Seat Arona Review 2022 | Top Gear
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Car Review

Seat Arona review

£17,780 - £25,870
610
Published: 11 Nov 2021
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The Arona is perfectly ok, but Seat found it too easy to leap on the small-crossover bandwagon. They just faxed it in. Get a Leon instead

Good stuff

Decent chassis, good infotainment system and tech

Bad stuff

Updated cabin still a little drab, trim levels restrict your kit choices

Overview

What is it?

Can you believe it’s facelift time for the Seat Arona already? The VW Group was slow to climb on the small crossover bandwagon, but the Arona eventually arrived in 2017 ahead of the Volkswagen T-Cross and the Skoda Kamiq. 

The trend is showing no signs of slowing down either. The Arona can count the Nissan Juke, the Ford Puma, the Hyundai Kona, the Vauxhall Mokka, the Peugeot 2008, the Kia Stonic, the Citroen C3 Aircross and the Renault Captur among its many, many rivals these days. And that’s just the slightly memorable ones that we can recall off the top of our heads.

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So what’s new this time around?

It's actually not a very crossover-y crossover, the Arona. There's no AWD version. It runs on the same wheelbase as the Ibiza, and the cabin is very similar. The pre-facelift version looked remarkably like Seat’s small hatch after an all-inclusive holiday too (save for the kicked-up window line at the rear and contrast roof), but the 2021 update adds more individual bumpers front and rear along with those fog lights that look like pimples on a spotty teenager’s face. 

It still uses the crossover version of the VW Group's new MQB A0 platform. You sit higher than a supermini but less so than many rivals. But it is enough extra height to gain cabin and boot space in a smallish and parkable overall size. Wheel size is bigger than the Ibiza's too – it goes up to 18s – which helps comfort and ground clearance.

What about powertrains?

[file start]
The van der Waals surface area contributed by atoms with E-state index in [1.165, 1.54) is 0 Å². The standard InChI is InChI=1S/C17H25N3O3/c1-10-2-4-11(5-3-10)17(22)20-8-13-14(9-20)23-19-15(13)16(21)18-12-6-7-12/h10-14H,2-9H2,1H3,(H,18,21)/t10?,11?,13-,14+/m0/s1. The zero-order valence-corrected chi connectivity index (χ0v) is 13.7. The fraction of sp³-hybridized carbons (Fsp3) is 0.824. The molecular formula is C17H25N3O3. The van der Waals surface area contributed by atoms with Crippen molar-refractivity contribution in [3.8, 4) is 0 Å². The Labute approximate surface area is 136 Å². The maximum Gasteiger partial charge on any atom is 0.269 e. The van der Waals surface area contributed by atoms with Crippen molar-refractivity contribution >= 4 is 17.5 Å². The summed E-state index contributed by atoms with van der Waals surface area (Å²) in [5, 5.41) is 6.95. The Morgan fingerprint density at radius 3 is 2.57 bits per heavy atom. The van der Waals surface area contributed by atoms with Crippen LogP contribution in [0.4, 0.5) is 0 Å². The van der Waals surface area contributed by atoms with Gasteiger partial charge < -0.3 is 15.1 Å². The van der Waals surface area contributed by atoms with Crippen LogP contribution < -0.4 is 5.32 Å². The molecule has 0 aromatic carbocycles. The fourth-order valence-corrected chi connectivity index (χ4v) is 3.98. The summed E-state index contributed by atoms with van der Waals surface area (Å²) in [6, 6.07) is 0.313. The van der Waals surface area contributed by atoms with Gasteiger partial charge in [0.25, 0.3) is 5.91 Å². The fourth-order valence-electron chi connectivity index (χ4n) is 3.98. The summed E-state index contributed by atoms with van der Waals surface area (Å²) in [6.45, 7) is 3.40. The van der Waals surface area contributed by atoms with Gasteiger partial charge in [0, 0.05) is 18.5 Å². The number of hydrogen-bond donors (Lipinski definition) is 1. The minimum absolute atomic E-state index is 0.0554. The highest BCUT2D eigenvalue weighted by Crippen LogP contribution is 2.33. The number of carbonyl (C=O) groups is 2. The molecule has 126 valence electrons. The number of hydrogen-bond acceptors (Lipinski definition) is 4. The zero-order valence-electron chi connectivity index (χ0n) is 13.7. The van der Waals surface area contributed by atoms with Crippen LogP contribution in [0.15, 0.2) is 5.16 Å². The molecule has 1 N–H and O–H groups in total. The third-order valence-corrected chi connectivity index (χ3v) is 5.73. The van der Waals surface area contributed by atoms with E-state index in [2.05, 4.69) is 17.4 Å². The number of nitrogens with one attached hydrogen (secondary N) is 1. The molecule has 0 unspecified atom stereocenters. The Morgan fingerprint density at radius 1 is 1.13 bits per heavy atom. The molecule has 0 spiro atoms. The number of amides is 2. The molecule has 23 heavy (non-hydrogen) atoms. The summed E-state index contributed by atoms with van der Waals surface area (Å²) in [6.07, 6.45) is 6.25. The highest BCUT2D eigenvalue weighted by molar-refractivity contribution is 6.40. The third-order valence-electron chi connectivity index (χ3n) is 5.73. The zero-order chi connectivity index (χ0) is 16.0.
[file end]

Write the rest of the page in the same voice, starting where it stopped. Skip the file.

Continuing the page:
Engines are standard for the small VW Group range: the 1.0-litre turbo three-cylinder is available in 94bhp and 109bhp tunes (the latter can be optioned with a seven-speed DSG auto gearbox), and you can still have the 148bhp 1.5-litre four-cylinder turbo plus auto gearbox setup that has now been dropped from the Ibiza range. The diesel Arona was axed in the UK in 2020, and just to reiterate – there’s still no four-wheel drive option. 

What else is new?

As usual for Seat, the equipment majors on tech that's visible, easily mastered and useful: strong infotainment, a loud stereo and bright LED headlights. The facelift brings a slightly different interior layout with bigger screens and more connectivity, as well as a load more driver assistance systems to keep up with the competition. 

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What's the verdict?

The Arona is a decent enough small crossover, but a Leon hatch is bigger, better and no more expensive

The Arona does well on space and tech, and isn't a chore to steer, and it’s as roomy in the cabin and boot as most rivals. It has no glaring faults.

But it lacks commitment. The cabin is improved with the facelift but still routine. Little imagination or effort has been put into making it different from the Ibiza. Not in the visuals or the practicalities.

Underway, you sense places where they didn't give it the final polish. Wind noise intrudes too. The control weights and driving position aren't as good as other Seats.

Mini crossovers are a difficult breed as a whole because none are great to drive and they cost as much as their makers' next-size-up hatchbacks but don't drive as well. Unless you love the look of the now-updated Arona or are sold on the (slightly) higher driving position we'd say, any day of the week, get a Leon. It's bigger and better and no more expensive.

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